Interspersed throughout the volume are Roorda’s compelling biographical sketches. Often brief, always informative, they appear at the beginning of each chapter, and sometimes within chapters between excerpts in order to maintain clear links between Twain’s life, travels, and writing. They are also consistently just plain fun; Roorda writes very much in the spirit of Twain’s great eye for detail and his love of a wild story. We learn that Twain found $50 dollars blown against the side of a house and decided to use it to start a Brazilian cocoa farm; on his way south he met the man who would eventually train him to be a riverboat pilot. He never quite got to Brazil. Elsewhere we learn that the most important scoop of his early journalistic career, involving interviews with the survivors of the wreck of the Hornet, came

about in part because he was suffering from infected saddle sores from too much horseback riding around Hawaii. He conducted the interviews in the Honolulu hospital where the survivors were being treated, having been carried there himself on a stretcher. Roorda balances these colorful tales with real insights and compassion for the financial woes and family tragedies that kept Twain writing and traveling right up until the last few months before his death in 1910. Taken as a whole, this volume masterfully takes the man Samuel Clemens and the icon Mark Twain from the familiar Mississippi River and sends his legacy out to sea, where it so clearly belongs. Amy Parsons Vallejo, California World War II at Sea: A Global History by Craig L. Symonds (Oxford University Press, New York, 2018, 792pp, illus, maps, notes, biblio, index, isbn 978-0-19024-3678; $34.95hc) The term “rock star” is not commonly used in the academic arena, but when it comes to Craig Symonds and naval history, he well deserves the accolade. A professor emeritus from the United States Naval Academy, where he taught for thirty years, Symonds currently serves as the distinguished visiting Ernest J. King Professor of Military History at the United States Naval War College. He was awarded the Lincoln Prize for Lincoln and His Admirals (2008), and the Samuel Eliot Morison Award for Naval Literature for Neptune: The Allied Invasion of Europe and the D-Day Landings (2014). His list of publications is long and impressive; his position among the top in the field is undeniable. In his latest book, Dr. Symonds tackles the broadest naval topic possible, World War II at sea. The books covering individual navies, theaters, battles, leaders, and ships are too numerous to name, but in this single volume Symonds endeavors to capture it all—a daunting endeavor. As he states in his introduction: “No single volume evaluates the impact of the sea services from all nations on the overall trajectory and even the outcome of the war. Doing so illuminates how profoundly the course of the war was charted and steered by maritime events.” SEA HISTORY 166, SPRING 2019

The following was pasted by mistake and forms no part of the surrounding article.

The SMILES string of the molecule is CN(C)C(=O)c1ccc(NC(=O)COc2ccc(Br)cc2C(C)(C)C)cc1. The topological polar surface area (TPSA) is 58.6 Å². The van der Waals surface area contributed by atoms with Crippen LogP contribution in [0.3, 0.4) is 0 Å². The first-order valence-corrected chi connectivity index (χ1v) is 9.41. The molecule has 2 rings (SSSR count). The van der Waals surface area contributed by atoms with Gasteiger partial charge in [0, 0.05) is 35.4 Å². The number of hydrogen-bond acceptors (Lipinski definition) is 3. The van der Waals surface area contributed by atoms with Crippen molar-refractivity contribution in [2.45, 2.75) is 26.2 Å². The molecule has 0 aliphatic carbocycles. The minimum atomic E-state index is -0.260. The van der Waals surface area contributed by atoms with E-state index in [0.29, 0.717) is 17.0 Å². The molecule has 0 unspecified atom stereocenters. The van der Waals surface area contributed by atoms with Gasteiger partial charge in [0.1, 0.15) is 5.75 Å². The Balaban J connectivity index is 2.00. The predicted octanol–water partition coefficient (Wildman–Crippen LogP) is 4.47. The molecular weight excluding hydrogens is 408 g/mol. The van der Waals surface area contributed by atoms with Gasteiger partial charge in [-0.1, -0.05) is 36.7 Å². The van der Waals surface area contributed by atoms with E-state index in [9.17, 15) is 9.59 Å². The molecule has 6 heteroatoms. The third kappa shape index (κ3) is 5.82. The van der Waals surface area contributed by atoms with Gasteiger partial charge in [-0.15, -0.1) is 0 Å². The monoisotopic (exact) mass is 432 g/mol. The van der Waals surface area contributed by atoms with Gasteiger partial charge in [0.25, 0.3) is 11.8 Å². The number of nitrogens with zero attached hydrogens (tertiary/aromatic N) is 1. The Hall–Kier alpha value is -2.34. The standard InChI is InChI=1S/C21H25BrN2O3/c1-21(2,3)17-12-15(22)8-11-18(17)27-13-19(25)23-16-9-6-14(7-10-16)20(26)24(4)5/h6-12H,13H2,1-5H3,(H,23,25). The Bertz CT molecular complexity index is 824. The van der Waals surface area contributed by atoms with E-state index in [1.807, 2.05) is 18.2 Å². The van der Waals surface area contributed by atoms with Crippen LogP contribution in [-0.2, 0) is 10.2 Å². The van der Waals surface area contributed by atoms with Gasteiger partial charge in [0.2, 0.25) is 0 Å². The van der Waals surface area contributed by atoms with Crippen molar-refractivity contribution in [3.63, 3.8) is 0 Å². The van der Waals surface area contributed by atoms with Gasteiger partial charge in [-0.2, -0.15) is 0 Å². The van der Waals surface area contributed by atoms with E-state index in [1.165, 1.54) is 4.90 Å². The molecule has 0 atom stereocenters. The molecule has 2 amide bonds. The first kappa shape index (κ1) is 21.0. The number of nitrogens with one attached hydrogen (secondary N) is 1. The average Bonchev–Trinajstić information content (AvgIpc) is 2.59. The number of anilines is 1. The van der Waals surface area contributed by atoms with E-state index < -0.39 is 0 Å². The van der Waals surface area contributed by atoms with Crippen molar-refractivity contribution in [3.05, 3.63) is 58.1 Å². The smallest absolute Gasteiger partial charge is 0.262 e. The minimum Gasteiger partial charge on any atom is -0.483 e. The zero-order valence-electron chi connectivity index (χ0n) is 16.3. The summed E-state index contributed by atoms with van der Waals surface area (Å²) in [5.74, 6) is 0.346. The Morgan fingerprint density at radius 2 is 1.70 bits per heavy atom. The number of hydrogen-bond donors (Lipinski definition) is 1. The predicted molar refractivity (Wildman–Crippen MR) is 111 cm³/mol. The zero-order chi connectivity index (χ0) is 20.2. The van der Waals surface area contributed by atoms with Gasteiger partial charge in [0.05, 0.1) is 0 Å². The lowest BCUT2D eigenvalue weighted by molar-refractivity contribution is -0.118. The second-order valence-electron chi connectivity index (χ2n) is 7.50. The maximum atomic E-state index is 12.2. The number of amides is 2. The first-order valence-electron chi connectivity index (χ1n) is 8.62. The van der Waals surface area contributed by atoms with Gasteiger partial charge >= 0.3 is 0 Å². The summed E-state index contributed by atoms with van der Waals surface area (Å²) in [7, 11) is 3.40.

I first became aware of Craig Symonds while a graduate student and reading his Navalist and Antinavalist: The Naval Policy Debate in the United States, 1785–1827 (1980), which was a derivation of his doctoral dissertation from the University of Florida. Symonds has always held a marked place in my own academic career as I have striven to emulate his level of scholarship. For most of his literary career, Symonds has focused on the early history of the US Navy, with particular emphasis on the Civil War. In 2005, his Decisions at Sea aimed at a broader analysis, and Battle of Midway in 2011 marked his transition into the Second World War. Only a few works have attempted to undertake this scope and scale. Nathan Miller’s War at Sea (1997) and Walter J. Boyne’s Clash of Titans: World War II at Sea (1995) are narrative approaches to the topic, but lack the academic credentials and sourcing. Symonds tackles the topic in five parts. First, he examines the European War from the period of Allied dominance, when the British and French controlled the seas and German threats were from surface raiders and from a limited force of submarines. He then paints how the fall of Norway and France and the entrance of Italy into the conflict placed British control of the seas in question for the first time since the days of sail, with the “Happy Time” and the sailing of Bismarck. “The War Widens,” the second part of the book, elevates the topic into its global context with Japan’s drive into the Pacific, across Southeast Asia, and into the Indian Ocean. The latter is given more attention than in traditional histories in this comprehensive analysis of the war at sea. It is in the central part of the book that Symonds’s work shines, when he discusses the fate of “Two Beleaguered Islands,” Guadalcanal and Malta. Many histories have been written about the critical role of these land masses, but few have placed their roles sideby-side. As the US Navy attempts to resupply the Marines at Guadalcanal, the British are running the Pedestal convoy to Malta to prevent its fall. The hard-pressed circumstances of the British and United States navies come into full focus, while the efforts by the German, Italian, and Japanese armed forces are struggling to stymie Allied plans.